A corneal transplant, either full- or partial-thickness, can restore corneal clarity and improve vision.
However, corneal transplantation is a major undertaking with prolonged recovery time. Although the final result is often favourable in keratoconus, it should be considered a last resort.
Why have I developed keratoconus?
Keratoconus can be seen in isolation, or it may be associated with some medical conditions such as asthma, eczma, hay fever, Down syndrome, and others
Can keratoconus be cured?
No, keratoconus cannot be cured in terms of reversing the corneal changes. However, collagen cross-linking can strengthen the cornea and slow down that changes of keratoconus.
What is the best way to improve my vision if I have keratoconus?
Vision can be improved by using glasses, but if these don’t work then a specialist contact lens specially designed to fit over a conical cornea may provide a good improvement in vision.
Will keratoconus continue to get worse over my lifetime?
No, keratoconus generally stabilises by the time a patient enters their 40’s. However, the corneal changes that can occur in the meantime may be quite severe and cause a serious reduction in vision.
Therefore, it is important to seek a consultation with a consultant ophthalmologist with a special interest in keratoconus for advice on possible treatment options.
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The effect on your life can vary from being slightly frustrating, through to significantly affecting your ability to function independently, or even causing a devastating reduction in vision.
Before you developed cataracts, you were living a full life. You may enjoy the outdoors, have indoor hobbies or enjoy travelling. Or, perhaps you have finished working and are now taking the time to enjoy everything you may have missed when you were busy making a living.
Sadly, your eyes now dull the shine of life’s beautiful landscape. The trees, the flowers and even the sky don’t seem as bright as they used to look.
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Learn more about eye conditions and eye treatments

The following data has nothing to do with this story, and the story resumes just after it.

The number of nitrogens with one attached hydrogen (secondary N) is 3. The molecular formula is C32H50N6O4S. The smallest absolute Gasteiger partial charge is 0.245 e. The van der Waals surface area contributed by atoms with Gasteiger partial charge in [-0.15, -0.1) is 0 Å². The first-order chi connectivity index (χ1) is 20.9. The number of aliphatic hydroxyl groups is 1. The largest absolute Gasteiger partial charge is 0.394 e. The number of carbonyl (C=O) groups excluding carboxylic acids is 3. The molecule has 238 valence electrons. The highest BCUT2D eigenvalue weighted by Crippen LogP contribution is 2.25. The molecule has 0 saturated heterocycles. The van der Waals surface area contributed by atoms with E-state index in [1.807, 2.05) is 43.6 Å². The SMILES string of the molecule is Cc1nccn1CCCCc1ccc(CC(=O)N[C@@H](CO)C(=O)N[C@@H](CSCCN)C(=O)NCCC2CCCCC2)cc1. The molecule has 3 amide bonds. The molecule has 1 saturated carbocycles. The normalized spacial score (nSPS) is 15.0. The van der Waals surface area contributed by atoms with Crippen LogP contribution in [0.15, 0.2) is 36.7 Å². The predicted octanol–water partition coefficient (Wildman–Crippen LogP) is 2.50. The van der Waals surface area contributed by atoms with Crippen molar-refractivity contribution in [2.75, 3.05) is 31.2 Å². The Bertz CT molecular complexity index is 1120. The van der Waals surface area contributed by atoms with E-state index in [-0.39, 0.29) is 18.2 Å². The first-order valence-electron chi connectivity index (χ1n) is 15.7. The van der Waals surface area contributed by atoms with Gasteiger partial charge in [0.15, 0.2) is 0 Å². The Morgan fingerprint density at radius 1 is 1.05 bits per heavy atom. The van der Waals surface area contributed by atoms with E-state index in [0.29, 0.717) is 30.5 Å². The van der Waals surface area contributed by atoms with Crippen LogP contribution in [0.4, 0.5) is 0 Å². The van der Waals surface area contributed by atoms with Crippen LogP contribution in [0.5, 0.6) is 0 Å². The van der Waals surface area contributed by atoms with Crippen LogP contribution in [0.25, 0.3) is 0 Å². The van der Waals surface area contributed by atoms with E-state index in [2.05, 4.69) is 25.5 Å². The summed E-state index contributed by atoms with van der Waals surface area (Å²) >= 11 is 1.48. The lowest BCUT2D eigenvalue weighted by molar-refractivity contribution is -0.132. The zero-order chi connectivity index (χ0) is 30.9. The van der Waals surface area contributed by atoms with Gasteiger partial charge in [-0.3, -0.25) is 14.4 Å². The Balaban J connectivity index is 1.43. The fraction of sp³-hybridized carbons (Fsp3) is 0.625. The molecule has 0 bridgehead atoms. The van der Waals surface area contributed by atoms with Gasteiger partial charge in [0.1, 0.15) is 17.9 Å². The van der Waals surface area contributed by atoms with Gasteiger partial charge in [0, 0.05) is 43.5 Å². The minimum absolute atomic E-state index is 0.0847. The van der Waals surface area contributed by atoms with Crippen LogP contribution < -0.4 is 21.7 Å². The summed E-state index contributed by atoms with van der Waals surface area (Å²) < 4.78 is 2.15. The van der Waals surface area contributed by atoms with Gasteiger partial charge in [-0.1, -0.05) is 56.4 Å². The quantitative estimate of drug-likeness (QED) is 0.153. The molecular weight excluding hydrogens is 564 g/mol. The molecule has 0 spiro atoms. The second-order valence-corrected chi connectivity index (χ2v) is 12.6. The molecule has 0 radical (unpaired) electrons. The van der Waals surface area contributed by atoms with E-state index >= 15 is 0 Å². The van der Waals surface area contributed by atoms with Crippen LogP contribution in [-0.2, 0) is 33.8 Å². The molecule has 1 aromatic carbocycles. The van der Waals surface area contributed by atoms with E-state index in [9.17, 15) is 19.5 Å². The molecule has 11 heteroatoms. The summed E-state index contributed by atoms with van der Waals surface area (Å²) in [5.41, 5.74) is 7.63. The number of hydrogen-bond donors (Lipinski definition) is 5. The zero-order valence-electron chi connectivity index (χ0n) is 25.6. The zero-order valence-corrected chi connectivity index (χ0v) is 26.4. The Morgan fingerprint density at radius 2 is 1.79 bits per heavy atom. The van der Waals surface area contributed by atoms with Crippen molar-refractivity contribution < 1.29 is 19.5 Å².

Can you exercise after refractive cataract surgery in Wales? Learn how long you should wait before you return to your workout...
How soon can you see refractive cataract surgery results? Mohammed Muhtaseb speaks about when you'll start to see results...
What if you've already had cataract surgery and now want to get rid of your glasses? Exchanging your lens is risky, but there is another option...
FOR MORE INFORMATION ABOUT LENS REPLACEMENT
Educate yourself further about lens replacement by reading the links below
The NHS has compared laser eye surgery and lens replacement, and is worth a look. Click here for more information.
This 12-page guide provides you with the benefits of refractive lens exchange, as well as the risks and alternatives. Click here for more information.
AFFILIATIONS AND MEMBERSHIPS
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ABOUT THE EXPERT
Prof Mohammed Muhtaseb, FRCOphth
Consultant Cornea, Cataract and Refractive Surgeon
iLase is the private practice of Consultant Ophthalmic Surgeon, Prof Mohammed Muhtaseb. Based in South Wales, he is one of the very few ophthalmologists working in the UK who is a fellowship-trained specialist in Cornea, Cataract and Refractive Surgery. He holds full specialist registration with the General Medical Council and was appointed as a Consultant in the NHS in 2006.